Tueasday’s Tip: Top 7 Writing Distractions


Something shiny!



Last week we talked about scheduling and the discipline it takes to write a novel. This week I’m doing a countdown of the top 7 distractions I have to avoid at all costs when trying to write and tips on how that’s done.


7. People.

They must realize the fictional people in our heads have the floor right now and we can’t stop to entertain real people. That would be rude and offensive to our characters.

His picture is literally on my office door.

His picture is literally on my office door.

This is fairly manageable. You simply tell the people, “Thanks for stopping by, but I’m writing right now and I have a deadline” (As an entrepreneur you have self imposed deadlines. It’s a fair word to use.) They usually take the hint, but then you have the ones that are a little…thick. They linger and say they won’t stay long. Meanwhile all those characters are running around in your head like bunch of wild lab monkeys that found the keys to freedom. It’s going to be a disaster when you get back to work and the longer you’re distracted the messier it will be. This is when I snap and ‘Go Jack Nicholson’. You’ll hear me use that term a lot. My cousin coined it years ago when she compared my writing personality to that of Jack Nicholson’s in As Good As It Gets. His character’s an author and after being disturbed too many times he delivers a nasty speech to the person on the other side of the door. Yes, I’ve Jack Nicholsoned a few people in my day. After enough polite warnings, don’t be afraid to let your Jack out. You’ve got work to do!

6. Television

bob-denver-396090_640I’m not a big TV person. I used to be, but then I discovered books and just sort of put television in the “meh” category. My husband, however, loves his TV time. He’s a total whore for Netflix. I’m often writing beside him on the couch, which usually works out because I’m not into a lot of the shows and movies he chooses. However, once in a while I struggle to focus when the TV’s on. There are 3 options here. 1. Get up and relocate to a quiet place in the house. 2. Ask him to turn the volume down a little. 3. Shut the laptop and call it a day.  It’s time for some quality time with the hubs. (The 4th option would be if you’re alone to just shut it off, but why would you have the TV on when you’re trying to work?) It all depends on what time of day, the day of the week, and how productive I’ve been.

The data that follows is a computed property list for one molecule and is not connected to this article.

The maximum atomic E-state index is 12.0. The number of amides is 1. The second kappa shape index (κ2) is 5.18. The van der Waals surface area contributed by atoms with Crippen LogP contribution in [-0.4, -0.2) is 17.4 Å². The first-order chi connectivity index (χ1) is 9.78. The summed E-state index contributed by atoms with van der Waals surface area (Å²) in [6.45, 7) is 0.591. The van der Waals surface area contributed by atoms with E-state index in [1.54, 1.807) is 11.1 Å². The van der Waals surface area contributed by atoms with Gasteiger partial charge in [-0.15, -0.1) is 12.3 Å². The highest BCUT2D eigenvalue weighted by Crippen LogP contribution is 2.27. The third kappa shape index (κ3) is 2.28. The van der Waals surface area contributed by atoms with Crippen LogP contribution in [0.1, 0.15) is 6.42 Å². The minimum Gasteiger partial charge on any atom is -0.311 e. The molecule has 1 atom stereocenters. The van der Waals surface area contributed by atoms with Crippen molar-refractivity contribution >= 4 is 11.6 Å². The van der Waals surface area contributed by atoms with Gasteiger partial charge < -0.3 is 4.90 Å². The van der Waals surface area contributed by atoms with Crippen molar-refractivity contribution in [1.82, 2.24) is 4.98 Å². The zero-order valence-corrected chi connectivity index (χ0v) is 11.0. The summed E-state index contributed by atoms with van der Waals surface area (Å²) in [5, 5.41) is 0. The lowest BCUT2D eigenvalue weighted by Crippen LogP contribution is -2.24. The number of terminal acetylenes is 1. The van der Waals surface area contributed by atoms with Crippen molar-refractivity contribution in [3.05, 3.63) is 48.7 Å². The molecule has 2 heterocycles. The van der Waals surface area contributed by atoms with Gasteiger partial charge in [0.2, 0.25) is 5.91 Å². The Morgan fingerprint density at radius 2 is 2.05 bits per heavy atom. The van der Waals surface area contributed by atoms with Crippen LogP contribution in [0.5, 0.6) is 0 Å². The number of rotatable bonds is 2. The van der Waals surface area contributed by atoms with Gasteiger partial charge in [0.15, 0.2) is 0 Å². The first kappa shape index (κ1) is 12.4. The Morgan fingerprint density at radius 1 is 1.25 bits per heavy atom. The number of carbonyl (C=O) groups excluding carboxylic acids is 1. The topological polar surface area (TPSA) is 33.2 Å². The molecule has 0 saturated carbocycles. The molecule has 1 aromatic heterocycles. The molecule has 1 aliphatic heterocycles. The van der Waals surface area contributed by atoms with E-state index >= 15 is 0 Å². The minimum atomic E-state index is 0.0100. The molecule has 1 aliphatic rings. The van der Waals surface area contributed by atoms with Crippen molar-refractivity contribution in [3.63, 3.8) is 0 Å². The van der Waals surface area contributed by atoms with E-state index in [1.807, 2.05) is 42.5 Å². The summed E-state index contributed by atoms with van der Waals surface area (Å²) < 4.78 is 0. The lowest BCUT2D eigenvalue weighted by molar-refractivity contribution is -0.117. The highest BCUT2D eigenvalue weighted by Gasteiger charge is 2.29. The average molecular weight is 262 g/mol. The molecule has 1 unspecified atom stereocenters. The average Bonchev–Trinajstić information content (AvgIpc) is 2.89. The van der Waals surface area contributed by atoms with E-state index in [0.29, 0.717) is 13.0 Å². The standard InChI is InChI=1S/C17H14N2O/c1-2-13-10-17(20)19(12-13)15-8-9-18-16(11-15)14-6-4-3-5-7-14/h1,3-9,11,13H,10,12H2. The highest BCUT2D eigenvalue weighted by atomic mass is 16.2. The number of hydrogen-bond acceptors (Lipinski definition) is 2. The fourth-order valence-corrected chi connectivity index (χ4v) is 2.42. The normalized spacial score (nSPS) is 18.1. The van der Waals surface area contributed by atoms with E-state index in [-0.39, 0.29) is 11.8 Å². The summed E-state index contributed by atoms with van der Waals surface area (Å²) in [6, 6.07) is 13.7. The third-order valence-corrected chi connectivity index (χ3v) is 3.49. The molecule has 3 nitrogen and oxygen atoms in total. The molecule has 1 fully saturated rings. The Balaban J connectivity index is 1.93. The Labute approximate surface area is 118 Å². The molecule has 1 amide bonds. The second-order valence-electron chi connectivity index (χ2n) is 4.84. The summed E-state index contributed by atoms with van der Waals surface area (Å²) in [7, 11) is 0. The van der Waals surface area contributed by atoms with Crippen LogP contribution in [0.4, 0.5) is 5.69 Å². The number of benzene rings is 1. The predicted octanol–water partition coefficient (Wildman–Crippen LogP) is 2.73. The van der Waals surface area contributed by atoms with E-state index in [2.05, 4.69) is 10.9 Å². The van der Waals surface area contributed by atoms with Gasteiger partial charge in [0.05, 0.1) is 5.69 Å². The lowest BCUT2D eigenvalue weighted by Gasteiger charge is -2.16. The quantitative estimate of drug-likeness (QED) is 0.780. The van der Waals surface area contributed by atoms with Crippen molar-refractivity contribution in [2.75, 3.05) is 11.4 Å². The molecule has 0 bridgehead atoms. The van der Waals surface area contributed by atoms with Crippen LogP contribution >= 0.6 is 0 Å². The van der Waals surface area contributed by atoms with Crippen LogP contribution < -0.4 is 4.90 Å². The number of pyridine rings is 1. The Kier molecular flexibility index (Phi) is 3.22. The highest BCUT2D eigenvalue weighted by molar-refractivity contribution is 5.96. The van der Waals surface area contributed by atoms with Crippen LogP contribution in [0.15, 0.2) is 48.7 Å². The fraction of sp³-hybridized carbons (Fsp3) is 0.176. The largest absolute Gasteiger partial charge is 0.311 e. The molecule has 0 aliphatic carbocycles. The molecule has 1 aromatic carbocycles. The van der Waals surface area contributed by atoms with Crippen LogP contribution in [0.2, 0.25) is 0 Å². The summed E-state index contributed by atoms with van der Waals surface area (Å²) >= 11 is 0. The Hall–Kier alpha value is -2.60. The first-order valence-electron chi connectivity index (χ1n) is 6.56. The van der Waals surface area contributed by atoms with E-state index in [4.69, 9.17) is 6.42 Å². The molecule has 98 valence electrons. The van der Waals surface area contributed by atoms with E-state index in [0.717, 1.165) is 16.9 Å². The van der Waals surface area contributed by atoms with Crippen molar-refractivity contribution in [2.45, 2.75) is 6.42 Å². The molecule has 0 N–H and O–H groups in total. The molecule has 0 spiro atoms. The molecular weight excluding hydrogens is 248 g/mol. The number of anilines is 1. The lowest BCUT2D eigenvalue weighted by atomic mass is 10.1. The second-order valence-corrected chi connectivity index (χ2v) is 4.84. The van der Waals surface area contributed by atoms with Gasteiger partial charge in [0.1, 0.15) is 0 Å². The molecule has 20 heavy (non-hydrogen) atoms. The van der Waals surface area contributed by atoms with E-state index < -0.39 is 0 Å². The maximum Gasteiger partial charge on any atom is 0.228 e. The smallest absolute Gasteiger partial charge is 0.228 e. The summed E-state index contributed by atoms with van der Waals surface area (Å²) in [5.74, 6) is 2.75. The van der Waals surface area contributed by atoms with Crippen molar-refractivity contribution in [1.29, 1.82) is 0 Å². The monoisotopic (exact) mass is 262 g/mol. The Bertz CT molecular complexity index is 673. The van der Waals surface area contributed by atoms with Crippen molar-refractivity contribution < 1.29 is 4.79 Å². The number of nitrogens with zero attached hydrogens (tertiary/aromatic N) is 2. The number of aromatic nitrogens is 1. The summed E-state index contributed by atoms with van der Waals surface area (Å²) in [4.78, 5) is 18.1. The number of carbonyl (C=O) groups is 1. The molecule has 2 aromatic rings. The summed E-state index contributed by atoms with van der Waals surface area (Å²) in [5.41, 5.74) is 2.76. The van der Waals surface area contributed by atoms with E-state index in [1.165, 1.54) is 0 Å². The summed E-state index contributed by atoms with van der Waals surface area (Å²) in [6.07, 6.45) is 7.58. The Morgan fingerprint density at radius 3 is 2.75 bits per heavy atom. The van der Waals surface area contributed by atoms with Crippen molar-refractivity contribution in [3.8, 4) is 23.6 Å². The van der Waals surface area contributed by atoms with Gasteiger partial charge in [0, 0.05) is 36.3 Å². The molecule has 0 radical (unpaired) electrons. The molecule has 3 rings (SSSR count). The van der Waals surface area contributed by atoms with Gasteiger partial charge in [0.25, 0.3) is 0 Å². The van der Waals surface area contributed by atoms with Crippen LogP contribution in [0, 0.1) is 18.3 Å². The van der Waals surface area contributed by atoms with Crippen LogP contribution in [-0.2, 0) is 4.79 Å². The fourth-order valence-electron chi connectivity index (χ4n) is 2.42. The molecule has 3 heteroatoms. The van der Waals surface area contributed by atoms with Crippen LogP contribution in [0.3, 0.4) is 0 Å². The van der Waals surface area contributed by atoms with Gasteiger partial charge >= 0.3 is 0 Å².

5. Exhaustiondog-278423_640

I laugh when people assume writing a book is an easy job anyone can do. Sure, anyone can write pages and pages and call it a book, but I try to write good stories and that takes effort, brains, creativity, research, good plotting, and a ton of know how. It’s having a pulse on the market, knowing what readers want, and being able to twist words into a sculpture of entertainment that’s just right. Sure, that’s not hard at all. There are days those word simply won’t twist the way you want them to and after hours of determined attempts, you realize you have to chuck it and start over. It’s exhausting! It’s also, for me, a vendetta. I want to nail it and I don’t want to walk away until I’ve done so, but sometimes that just isn’t possible because I’m delirious and in desperate need of sleep. At that point I have to call it what it is and go to bed. Tomorrow’s another day.

4. Life

A mother's job is never done.

A mother’s job is never done.

There are times we just have to stop. Laundry needs to be folded, children need to be picked up, husbands need to be fed… There really is no stopping life. This is why when I have a set aside chunk of uninterrupted time I take it very seriously, because sooner or later, life is going to happen.




mac-459196_6403. Research.

This one’s a necessary evil. An author’s search history is an interesting and telling thing. In the past few years I’ve researched tree climbing, DIY tile cutting, kidnapping laws in Virginia, car statistics, autism strategies, towns in Ireland, policies at homeless shelters, and more. Don’t forget I write erotic romance…there is a lot of researching. But, it all makes for a better book. The best thing to do is recognize that research is time consuming and necessary. It’s a part of your job as an author so make room for it.


2. The Phone.iphone-563071_640

Texts, calls, apps, games, reminders, tweets, etc… It’s a vibrating, whistling, singing nightmare of distractions! You must tell yourself, if something’s wrong they will call and call again. I turn my phone on low (I have to hear it in case my daughter’s school calls) and put it in the other room. That way, I don’t hear the Tweets and texts, but I’ll hear it ring. If it’s next to me, I trust myself to screen. Unless it’s the school calling I hit the button and let them leave a message.


1. Social Networks!!!

I don’t have to name any names. You know what and who they are! They suck you in and don’t let go! You can minimize your screens, but those pings draw you back and rip you from your thought process. Step 1 is muting the computer. But what’s that? A tiny number on the tab to my internet. Maybe just a peek…NO! You close the internet! That’s step 2. Your phone should already in the other room so no cheating there with those tempting push notifications. You can have your social time later, but not until you’ve finished something. I don’t know what it is about social media, but once you’re in it, you’re hog wild deep and nothing will pull you out. Fight the temptation and save it for the end of the day. A two second peek can turn into a four hour distraction you’ll regret.



Question of the Day

What’s your biggest distraction and how do you manage it?

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